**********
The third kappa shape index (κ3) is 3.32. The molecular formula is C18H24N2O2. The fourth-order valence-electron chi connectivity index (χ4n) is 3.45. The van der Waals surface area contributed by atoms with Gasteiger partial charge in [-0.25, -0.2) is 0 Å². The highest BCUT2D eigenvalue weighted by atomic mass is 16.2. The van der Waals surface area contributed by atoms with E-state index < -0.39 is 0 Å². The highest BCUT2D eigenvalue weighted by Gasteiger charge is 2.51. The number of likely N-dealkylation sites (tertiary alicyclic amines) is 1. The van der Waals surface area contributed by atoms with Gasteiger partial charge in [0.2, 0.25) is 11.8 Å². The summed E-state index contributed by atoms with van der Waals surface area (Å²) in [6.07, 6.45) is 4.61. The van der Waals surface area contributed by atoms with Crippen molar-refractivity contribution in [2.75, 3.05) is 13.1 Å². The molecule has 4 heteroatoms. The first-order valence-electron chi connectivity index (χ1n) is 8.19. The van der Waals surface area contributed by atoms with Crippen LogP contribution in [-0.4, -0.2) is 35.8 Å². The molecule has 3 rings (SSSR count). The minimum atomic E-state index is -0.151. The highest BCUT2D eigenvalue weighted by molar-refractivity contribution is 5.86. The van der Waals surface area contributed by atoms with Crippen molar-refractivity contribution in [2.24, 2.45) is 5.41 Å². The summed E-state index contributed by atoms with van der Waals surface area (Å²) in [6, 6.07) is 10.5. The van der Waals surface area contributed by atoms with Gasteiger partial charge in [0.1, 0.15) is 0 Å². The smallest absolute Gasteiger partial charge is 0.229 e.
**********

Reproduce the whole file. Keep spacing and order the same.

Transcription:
The third kappa shape index (κ3) is 3.32. The molecular formula is C18H24N2O2. The fourth-order valence-electron chi connectivity index (χ4n) is 3.45. The van der Waals surface area contributed by atoms with Gasteiger partial charge in [-0.25, -0.2) is 0 Å². The highest BCUT2D eigenvalue weighted by atomic mass is 16.2. The van der Waals surface area contributed by atoms with E-state index < -0.39 is 0 Å². The highest BCUT2D eigenvalue weighted by Gasteiger charge is 2.51. The number of likely N-dealkylation sites (tertiary alicyclic amines) is 1. The van der Waals surface area contributed by atoms with Gasteiger partial charge in [0.2, 0.25) is 11.8 Å². The summed E-state index contributed by atoms with van der Waals surface area (Å²) in [6.07, 6.45) is 4.61. The van der Waals surface area contributed by atoms with Crippen molar-refractivity contribution in [2.75, 3.05) is 13.1 Å². The molecule has 4 heteroatoms. The first-order valence-electron chi connectivity index (χ1n) is 8.19. The van der Waals surface area contributed by atoms with Crippen LogP contribution in [-0.4, -0.2) is 35.8 Å². The molecule has 3 rings (SSSR count). The minimum atomic E-state index is -0.151. The highest BCUT2D eigenvalue weighted by molar-refractivity contribution is 5.86. The van der Waals surface area contributed by atoms with Crippen molar-refractivity contribution in [2.24, 2.45) is 5.41 Å². The summed E-state index contributed by atoms with van der Waals surface area (Å²) in [6, 6.07) is 10.5. The van der Waals surface area contributed by atoms with Gasteiger partial charge in [0.1, 0.15) is 0 Å². The smallest absolute Gasteiger partial charge is 0.229 e.